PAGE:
Bryan Pekel (pekel001@umn.edu) is a Ph.D. candidate in the Department of History at the University of Minnesota.  A historian of modern Britain, his scholarly interests include the intersections of popular politics, gender, empire, and migration in the Victorian era.  Bryan’s dissertation examines the language of emigration, colonization, and empire, as employed by elites and popular radicals in debates over extending the vote to working-class men.  

Leonore Phillips (phil0483@umn.edu) is a Ph.D. candidate in the Anthropology Department focusing on its sociocultural and linguistic sub-fields. From February 2010 to July 2011, she spent a year and half in Berlin doing ethnographic fieldwork and exploring the nature of Berlin's computing industries. She is currently writing her dissertation which examines the role of highly skilled-workers in Germany's computer science and IT fields and the ways computing is constructed and negotiated on local, national and global scales. Her key interests include questions of scale, innovation and the relationship between immigration and nationalisms.

Justin Schell (schel115@umn.edu) is a documentary filmmaker and Ph.D. candidate in the Comparative Studies in Discourse and Society program. He is completing a multimedia dissertation and documentary entitled "We Rock Long Distance," which looks at the lives and music of three Minnesota-based hip-hop artists with roots far beyond the Land of 10,000 Lakes: the Ghanaian MC M.anifest, the Hmong spoken word artist and MC Tou SaiKo Lee, and the "Sota Rican" (Minnesota Puerto Rican) MC and singer Maria Isa. As part of this project, he has traveled to Ghana, Thailand, and Puerto Rico. You can find out more about his work at http://www.WeRockLongDistance or http://www.612to651.com.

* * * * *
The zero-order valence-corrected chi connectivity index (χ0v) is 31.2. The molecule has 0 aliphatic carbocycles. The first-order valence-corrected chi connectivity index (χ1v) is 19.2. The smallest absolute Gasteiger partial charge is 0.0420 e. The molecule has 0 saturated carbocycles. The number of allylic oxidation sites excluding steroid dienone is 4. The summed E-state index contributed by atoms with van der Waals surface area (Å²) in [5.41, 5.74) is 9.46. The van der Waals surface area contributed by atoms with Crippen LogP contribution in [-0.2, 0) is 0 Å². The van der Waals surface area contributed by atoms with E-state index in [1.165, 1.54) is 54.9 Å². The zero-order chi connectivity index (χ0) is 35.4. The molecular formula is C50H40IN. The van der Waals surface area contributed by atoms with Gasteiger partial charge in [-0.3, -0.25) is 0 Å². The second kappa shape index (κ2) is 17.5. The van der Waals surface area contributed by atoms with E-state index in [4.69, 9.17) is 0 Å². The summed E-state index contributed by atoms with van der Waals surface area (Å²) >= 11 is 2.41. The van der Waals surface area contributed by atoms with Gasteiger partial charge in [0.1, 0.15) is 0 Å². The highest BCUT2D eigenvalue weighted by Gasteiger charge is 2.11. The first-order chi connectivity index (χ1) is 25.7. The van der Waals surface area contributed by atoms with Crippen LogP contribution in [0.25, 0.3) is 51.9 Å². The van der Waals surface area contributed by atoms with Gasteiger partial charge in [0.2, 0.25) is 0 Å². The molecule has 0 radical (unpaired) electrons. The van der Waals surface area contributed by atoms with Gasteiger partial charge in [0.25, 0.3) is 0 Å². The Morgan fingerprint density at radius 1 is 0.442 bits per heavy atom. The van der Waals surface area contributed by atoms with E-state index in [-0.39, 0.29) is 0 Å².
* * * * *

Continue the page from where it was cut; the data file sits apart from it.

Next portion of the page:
Jasmine Kar Tang (jkt@umn.edu) explores post-1965 Asian American racial formations in the U.S. South through an interdisciplinary analysis of a stand-up comedy performance, a public monument, and interviews with over thirty Asian Americans in east Tennessee. As a Ph.D. candidate in American Studies, her interests involve Asian American studies, comparative race and ethnic studies, performance, and writing center theory and practice. Jasmine currently serves as a Graduate Writing Consultant for Student Writing Support and a Research Assistant for the Writing-Enriched Curriculum Project at the Center for Writing. She is also a dancer and dramaturg for Aniccha Arts, a performing arts company in the Twin Cities.

Elizabeth Venditto (vendi002@umn.edu) is a Ph.D. candidate and public historian in the History Department.  Her research interests include migration, religion, and charitable organizations in the contemporary Mediterranean and United States.  Her dissertation "Migrants and Catholic Social Services in Italy's Transition from Land of Emigration to Immigration, 1861-2010" focuses on migration and Catholic social services as a way of understanding how migrants, whether Italian or foreign-born, have gained, abandoned, and been denied membership in the Italian national community since Italian unification. Elizabeth is also working on several public history projects and an article about migration archives.

Anduin (Andy) Wilhide (wilh0033@umn.edu) is a public historian with experience coordinating projects at the University of Minnesota's Immigration History Research Center (IHRC) and the Minnesota Historical Society. She is a doctoral student in the History Department at the University of Minnesota. Her research interests are in migration history and the Somali communities in Minnesota. She is interested in oral histories and personal narratives of migration and plans to do a large-scale oral history project with the Somali community.